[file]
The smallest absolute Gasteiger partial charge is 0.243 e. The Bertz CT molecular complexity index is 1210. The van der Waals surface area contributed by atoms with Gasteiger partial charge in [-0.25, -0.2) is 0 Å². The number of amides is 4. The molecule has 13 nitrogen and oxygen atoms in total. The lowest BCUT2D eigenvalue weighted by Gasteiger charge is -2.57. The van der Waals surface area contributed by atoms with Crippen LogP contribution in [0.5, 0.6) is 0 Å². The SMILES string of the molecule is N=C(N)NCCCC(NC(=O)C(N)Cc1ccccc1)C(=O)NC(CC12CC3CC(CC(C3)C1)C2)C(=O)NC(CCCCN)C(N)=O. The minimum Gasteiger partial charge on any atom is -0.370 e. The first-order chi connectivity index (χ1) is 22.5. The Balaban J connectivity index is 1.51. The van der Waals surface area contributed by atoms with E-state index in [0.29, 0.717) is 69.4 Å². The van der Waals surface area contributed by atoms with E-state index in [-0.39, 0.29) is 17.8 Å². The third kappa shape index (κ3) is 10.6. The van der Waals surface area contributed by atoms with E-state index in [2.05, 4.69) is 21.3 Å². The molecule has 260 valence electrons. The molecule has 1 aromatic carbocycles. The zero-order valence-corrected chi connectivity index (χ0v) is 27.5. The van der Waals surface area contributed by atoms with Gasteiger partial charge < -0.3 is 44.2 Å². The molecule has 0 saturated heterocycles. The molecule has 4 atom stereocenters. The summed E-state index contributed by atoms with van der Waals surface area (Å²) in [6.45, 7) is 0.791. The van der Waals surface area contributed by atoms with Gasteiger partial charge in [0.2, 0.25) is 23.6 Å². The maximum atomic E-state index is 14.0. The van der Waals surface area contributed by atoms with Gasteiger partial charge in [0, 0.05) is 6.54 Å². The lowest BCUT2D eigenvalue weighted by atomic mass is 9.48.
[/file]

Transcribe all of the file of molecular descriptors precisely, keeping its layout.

The smallest absolute Gasteiger partial charge is 0.243 e. The Bertz CT molecular complexity index is 1210. The van der Waals surface area contributed by atoms with Gasteiger partial charge in [-0.25, -0.2) is 0 Å². The number of amides is 4. The molecule has 13 nitrogen and oxygen atoms in total. The lowest BCUT2D eigenvalue weighted by Gasteiger charge is -2.57. The van der Waals surface area contributed by atoms with Crippen LogP contribution in [0.5, 0.6) is 0 Å². The SMILES string of the molecule is N=C(N)NCCCC(NC(=O)C(N)Cc1ccccc1)C(=O)NC(CC12CC3CC(CC(C3)C1)C2)C(=O)NC(CCCCN)C(N)=O. The minimum Gasteiger partial charge on any atom is -0.370 e. The first-order chi connectivity index (χ1) is 22.5. The Balaban J connectivity index is 1.51. The van der Waals surface area contributed by atoms with E-state index in [0.29, 0.717) is 69.4 Å². The van der Waals surface area contributed by atoms with E-state index in [-0.39, 0.29) is 17.8 Å². The third kappa shape index (κ3) is 10.6. The van der Waals surface area contributed by atoms with E-state index in [2.05, 4.69) is 21.3 Å². The molecule has 260 valence electrons. The molecule has 1 aromatic carbocycles. The zero-order valence-corrected chi connectivity index (χ0v) is 27.5. The van der Waals surface area contributed by atoms with Gasteiger partial charge < -0.3 is 44.2 Å². The molecule has 0 saturated heterocycles. The molecule has 4 atom stereocenters. The summed E-state index contributed by atoms with van der Waals surface area (Å²) in [6.45, 7) is 0.791. The van der Waals surface area contributed by atoms with Gasteiger partial charge in [0.2, 0.25) is 23.6 Å². The maximum atomic E-state index is 14.0. The van der Waals surface area contributed by atoms with Gasteiger partial charge in [0, 0.05) is 6.54 Å². The lowest BCUT2D eigenvalue weighted by atomic mass is 9.48.